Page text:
County crews respond to snowfall

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January 10, 2011 - 12:00 AM

Henry Jackman was at work before many Allen Countians were awake this morning, prompted by snowfall that started about 4 o’clock and predicted to total three to five inches.
“We try to get started about two hours before the traffic picks up,” said Jackman, a county employee for 17 years, as he spread a mixture of salt and pea rock on hard-surfaced roads south of Iola.
His first mission was on the county road leading to Allen County Airport, including the U.S. 169 overpass. Next up was old U.S. 169, from Iola through Humboldt and on to the Allen-Neosho counties line.
Initially, he spread only the ice-melting mixture at intersections, hills and at stops, places where slick pavement can be more of a problem.
He added a plow to the front of his truck before heading south on the old highway. As the snow total mounts, plowing before applying the salt and rock makes the process more effective, Jackman said.
Plowing itself is an art. Jackman has control from the cab of his large diesel-powered truck and can adjust the plow’s height and whether to move snow to left or right.
While his is a directional plow, those fastened to motor graders are V-shaped and throw snow either way. Trucks with directional plows are used on the county’s 100-plus miles of hard-surfaced roads that must be kept open for two-way traffic. The V-plows are used on rock roads where only one lane of traffic is deemed necessary. Gravel roads comprise nearly 900 miles in Allen County.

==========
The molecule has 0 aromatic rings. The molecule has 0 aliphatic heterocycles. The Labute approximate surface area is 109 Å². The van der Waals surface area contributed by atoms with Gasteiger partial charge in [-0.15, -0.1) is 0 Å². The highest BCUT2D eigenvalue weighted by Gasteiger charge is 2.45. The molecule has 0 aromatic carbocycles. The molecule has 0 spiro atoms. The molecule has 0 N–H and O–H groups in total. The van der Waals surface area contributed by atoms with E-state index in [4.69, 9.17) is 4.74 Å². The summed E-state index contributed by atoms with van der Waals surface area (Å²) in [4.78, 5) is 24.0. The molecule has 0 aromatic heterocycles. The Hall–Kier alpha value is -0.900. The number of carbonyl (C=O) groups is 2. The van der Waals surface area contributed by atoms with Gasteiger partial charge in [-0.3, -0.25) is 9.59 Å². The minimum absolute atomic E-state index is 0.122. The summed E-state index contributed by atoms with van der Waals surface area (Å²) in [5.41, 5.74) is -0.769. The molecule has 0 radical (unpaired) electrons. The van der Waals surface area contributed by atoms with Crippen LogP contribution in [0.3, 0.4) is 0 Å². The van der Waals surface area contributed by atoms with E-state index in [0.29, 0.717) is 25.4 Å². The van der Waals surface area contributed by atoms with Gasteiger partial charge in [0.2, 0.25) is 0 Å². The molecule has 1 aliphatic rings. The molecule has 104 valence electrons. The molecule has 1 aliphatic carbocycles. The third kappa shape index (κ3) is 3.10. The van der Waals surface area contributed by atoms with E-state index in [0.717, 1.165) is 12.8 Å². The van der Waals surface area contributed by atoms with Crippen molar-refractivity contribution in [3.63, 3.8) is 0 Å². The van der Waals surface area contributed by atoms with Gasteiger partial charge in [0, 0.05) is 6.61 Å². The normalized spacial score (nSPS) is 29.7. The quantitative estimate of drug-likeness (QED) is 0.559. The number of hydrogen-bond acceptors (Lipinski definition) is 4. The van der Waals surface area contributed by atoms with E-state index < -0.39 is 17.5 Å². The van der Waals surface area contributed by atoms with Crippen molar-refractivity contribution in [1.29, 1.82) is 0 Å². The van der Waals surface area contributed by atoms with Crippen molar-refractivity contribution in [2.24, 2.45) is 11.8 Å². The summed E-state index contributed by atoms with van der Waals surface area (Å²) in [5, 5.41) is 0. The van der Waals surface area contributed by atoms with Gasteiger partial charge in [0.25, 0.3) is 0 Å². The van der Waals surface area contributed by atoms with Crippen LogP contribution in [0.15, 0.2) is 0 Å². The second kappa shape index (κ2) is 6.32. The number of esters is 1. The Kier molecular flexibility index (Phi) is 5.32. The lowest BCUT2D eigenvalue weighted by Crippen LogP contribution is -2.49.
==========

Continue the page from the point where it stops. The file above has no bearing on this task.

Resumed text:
SCOTT REEDER, meanwhile, used a small run-about tractor with a front-mounted rotary brush to clear sidewalks and parking areas near the courthouse in downtown Iola. He also removed snow from walkways near Iola’s Senior Center, 204 N. Jefferson Ave., where congregate meals are served at noon each weekday.
“We’ll have four plows out today, which should be able to handle what’s predicted,” said Bill King, director of Public Works.
In heavy snows, as many as seven county plows may be dispatched.
In Iola, city crews spread salt and rock on high-traffic streets and near schools, nursing homes and Allen County Hospital. They, too, may ramp up efforts to include removal.
Kansas Department of Transportation trucks also were plowing and treating highways U.S. 54 and 169 through Allen County, including on and off ramps along U.S. 169.
“Most people understand that when we get snow or ice you have to slow down and drive more carefully,” Jackman said, motioning toward a string of slow-moving traffic just south of Iola this morning. “What we do just makes it a little safer for them.”

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